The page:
Uni can be some of the best years of your life, and some of the most stressful too, and figuring out how to beat anxiety at university can be a major source of unease. From exams, studying, and social situations to relationships, dating, budgeting and countless other tasks, it’s easy to feel anxiety hanging over you. And if you’re already an anxious person, all of the uncertainty brought on by the pandemic will have only intensified the feeling.
Something to hold onto is that you are not alone. And if you need to reach out, there are several professionals and hotlines to call at any time.
How to manage anxiety
There is no golden formula to help make anxiety or unease magically disappear, and different solutions work for different people.
Establishing healthy coping mechanisms is an excellent solution to managing acute anxiety. Whether that includes a workout, hanging out with a pet, listening to music, having a nap or meditating – choose something that makes you feel safe and at ease, and turn to it when you start feeling anxious. While some events may trigger feelings of dread or apprehension, others can trigger feelings of calm, and it’s important to identify healthy ways to use these.
Anxiety can also be brought on by feeling homesick, so dialling up loved ones when you’re feeling down can also provide some relief. Only 38% of Brits choose to open up to their close friends about their mental health, but can we all agree that number needs to increase!? Even if you don’t feel like reaching out, speaking to a friend or family member can provide a good distraction from anxiety. You could ask them to remind you that everything is okay or to name three things you can see or three things that make you feel safe, as a calming mantra.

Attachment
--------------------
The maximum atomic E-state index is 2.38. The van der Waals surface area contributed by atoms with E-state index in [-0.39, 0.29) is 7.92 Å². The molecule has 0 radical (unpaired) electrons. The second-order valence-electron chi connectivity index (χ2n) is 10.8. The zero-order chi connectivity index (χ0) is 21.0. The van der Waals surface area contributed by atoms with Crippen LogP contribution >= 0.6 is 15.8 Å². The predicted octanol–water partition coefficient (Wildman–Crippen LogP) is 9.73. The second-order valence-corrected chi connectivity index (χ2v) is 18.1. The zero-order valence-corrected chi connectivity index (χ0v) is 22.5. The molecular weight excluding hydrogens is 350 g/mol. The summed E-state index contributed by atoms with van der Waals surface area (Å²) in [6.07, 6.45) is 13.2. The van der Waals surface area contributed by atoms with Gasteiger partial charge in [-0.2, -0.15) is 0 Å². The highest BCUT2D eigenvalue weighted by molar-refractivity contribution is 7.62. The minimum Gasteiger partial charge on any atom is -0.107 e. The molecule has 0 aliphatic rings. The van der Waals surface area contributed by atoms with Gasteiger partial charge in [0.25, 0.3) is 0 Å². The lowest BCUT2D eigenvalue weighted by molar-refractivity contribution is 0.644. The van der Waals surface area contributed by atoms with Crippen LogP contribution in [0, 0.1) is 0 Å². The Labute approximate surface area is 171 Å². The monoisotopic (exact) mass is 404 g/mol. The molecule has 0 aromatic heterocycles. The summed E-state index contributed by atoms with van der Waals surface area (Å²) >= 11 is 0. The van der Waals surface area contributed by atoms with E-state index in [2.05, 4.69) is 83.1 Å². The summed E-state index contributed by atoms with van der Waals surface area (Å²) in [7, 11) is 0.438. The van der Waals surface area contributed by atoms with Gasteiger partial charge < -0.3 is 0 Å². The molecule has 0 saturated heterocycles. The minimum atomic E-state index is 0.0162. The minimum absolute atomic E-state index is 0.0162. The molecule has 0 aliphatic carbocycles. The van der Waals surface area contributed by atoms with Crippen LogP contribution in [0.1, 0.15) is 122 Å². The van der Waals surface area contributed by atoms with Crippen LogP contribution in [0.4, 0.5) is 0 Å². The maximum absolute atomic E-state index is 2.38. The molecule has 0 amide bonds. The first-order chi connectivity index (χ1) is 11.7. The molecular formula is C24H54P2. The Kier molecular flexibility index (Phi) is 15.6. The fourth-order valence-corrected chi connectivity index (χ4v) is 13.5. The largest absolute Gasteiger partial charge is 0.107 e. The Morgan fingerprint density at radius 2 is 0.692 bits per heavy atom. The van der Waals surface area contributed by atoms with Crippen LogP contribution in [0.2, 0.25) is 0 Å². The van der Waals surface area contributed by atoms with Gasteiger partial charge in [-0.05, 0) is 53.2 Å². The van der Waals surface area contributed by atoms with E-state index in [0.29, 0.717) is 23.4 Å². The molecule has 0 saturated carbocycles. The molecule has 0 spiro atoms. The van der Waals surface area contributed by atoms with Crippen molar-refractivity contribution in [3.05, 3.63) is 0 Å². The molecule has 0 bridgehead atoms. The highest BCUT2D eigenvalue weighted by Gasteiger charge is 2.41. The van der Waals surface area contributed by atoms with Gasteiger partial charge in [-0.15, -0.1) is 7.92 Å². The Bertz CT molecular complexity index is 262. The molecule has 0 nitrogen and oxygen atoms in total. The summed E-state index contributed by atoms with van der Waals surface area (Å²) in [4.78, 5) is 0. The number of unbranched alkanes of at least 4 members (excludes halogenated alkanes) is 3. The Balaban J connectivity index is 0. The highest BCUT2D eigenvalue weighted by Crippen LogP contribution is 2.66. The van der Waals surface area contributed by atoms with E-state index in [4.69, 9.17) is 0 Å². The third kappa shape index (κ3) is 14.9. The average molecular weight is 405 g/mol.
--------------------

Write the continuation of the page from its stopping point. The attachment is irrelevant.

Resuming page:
How does anxiety happen?
Research shows that 1 in 5 students have a diagnosed mental health disorder, but only half will seek professional help. More than 78% of students with disorders have concealed their symptoms due to fear of being outcast. This is why it’s so important to talk about and normalise conversations around mental health!
There are many aspects of uni that can be stressful. Living far away from home for the first time, isolation, being surrounded by new people, work-load, COVID – all of these factors coupled with how we cope with stress, contribute to anxiety, and there’s absolutely nothing to be ashamed about.
You may not even recognise anxiety at first. Some of the common symptoms include feeling intensely worried or tense for no apparent reason, while increased heart rate and sweating can also happen. It’s important to note your symptoms so you can identify any patterns, and to contact a professional if they repeat.
How to beat anxiety at university
The first thing that you need to remember is that it’s okay not to be okay. It’s okay to feel overwhelmed, and it’s also fine to ride the wave of unease and wait for it to pass. And it often does.
If you’re feeling anxious too often and it doesn’t seem to be passing, however, it might be time to chat with a professional. You’d be surprised at how much better you will feel with a bit of outside perspective and an action plan to take care of your mental health! Find out more about anxiety from the NHS.